And then there are big, messy crowd pleasers. Crab-stuffed calamari ($19) come heaped on a pile of squid-ink black pasta with gobs of tomato, garlic and olive oil. It’s an easy thing to stuff in your face before the excess oil separates. A giardino salad ($10) unites all kinds of fancy veggies (carrots, baby turnips, heirloom radish) with candied pistachios and that porcini dirt in a whole lot of lemon vinaigrette. A perfectly fresh, perfectly cooked piece of red snapper ($32) tops a hilariously massive heap of panzanella salad with brioche croutons and an entire community supported agriculture box of salad veggies in tomato jam.
Are you beginning to see what I mean? There’s a lot of razz matazz going on here. I loved eavesdropping on the older guy at the next table who, upon hearing a lengthy description of daily specials and an even lengthier spiel about the unusual pizzas, asked, “Do you just have a meat lover’s?”
Actually, the house specialty pizza ($16) offers a nice switch from jazz to classical, with its toppings of arugula, prosciutto and good bufula mozzarella on a light, tasty crust with good texture. The huge wedge of zucchini cake ($5) is really just like a green carrot cake if you squint, and it’s a pretty good one at that. Lamb polpettine ($9) features a trio of juicy meatballs that have been breaded, fried and poised on slivers of mozzarella. In context, this is one of the more restrained dishes.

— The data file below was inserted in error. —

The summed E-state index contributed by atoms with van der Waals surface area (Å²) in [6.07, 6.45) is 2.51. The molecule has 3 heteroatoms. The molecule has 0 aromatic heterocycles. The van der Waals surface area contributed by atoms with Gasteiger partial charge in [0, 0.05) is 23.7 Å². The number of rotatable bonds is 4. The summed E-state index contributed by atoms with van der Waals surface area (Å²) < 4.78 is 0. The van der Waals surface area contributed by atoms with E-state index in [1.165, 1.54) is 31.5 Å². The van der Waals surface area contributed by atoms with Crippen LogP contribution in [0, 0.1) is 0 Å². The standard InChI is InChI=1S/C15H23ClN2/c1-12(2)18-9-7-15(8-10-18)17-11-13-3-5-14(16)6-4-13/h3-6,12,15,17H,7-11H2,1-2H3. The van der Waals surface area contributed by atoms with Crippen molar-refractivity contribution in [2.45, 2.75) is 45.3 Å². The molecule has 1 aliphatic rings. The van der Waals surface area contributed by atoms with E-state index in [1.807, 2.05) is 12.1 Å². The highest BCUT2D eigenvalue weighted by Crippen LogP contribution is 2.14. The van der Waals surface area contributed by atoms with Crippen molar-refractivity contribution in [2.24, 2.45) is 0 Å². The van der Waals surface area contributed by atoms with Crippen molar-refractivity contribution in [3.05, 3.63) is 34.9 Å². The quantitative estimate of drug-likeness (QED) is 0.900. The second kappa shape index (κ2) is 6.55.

But it all gets to be too much if you’re not careful. What is the weird brown puree under the braised octopus leg ($12)? The waiter says parsnip. Parsnip in June in Atlanta? Really, brah? Does anyone actually like the tasting of cheese-flavored ice creams ($9)? It’s interesting, I guess, how the goat cheese tastes like nothing and the Parmesan cheese tastes like the mummy’s crypt, but I wonder how much of the menu’s novelty is necessary.
It is a question I ponder when the rapini e salsicce ($16) fettuccine hits the table. It’s an excellent rendition, with silken ribbons of fresh pasta, lean nuggets of sausage, bitter rapini greens and a beguiling flavor that grows more interesting with each bite.
Owner Federico Castellucci III, the young family scion whose vision brought this restaurant to life, comes to the table as we’re slurping away and raving. Thrilled, he says, “You know what really brings everything together in this dish? Lemon honey.”
He’s right. You have to take this place for what it is and roll with it.DOUBLE ZERO NAPOLETANA 5825 Roswell Road, Sandy Springs, 404-991-3666 Food: pizzas, pastas and Italian dishes with a kazillion creative twists Service: Has that special old-school Italian restaurant warmth to it. Hands may be kissed. Best dishes: l’arrosto, lamb polpettine, Double Zero pizza, zucchini cake, cocktails Vegetarian selections: quite a few Credit cards: all major Hours: 5-10 p.m. Mondays-Thursdays; 5-11 p.m. Fridays-Saturdays Children: Fine for kids who can handle the noise and energy of a big, open space. Parking: valet Reservations: yes Wheelchair access: full Smoking: no Noise level: High but not unpleasant; you can usually carry on a conversation without screaming. Patio: not yet open Takeout: yes, everything but the pizza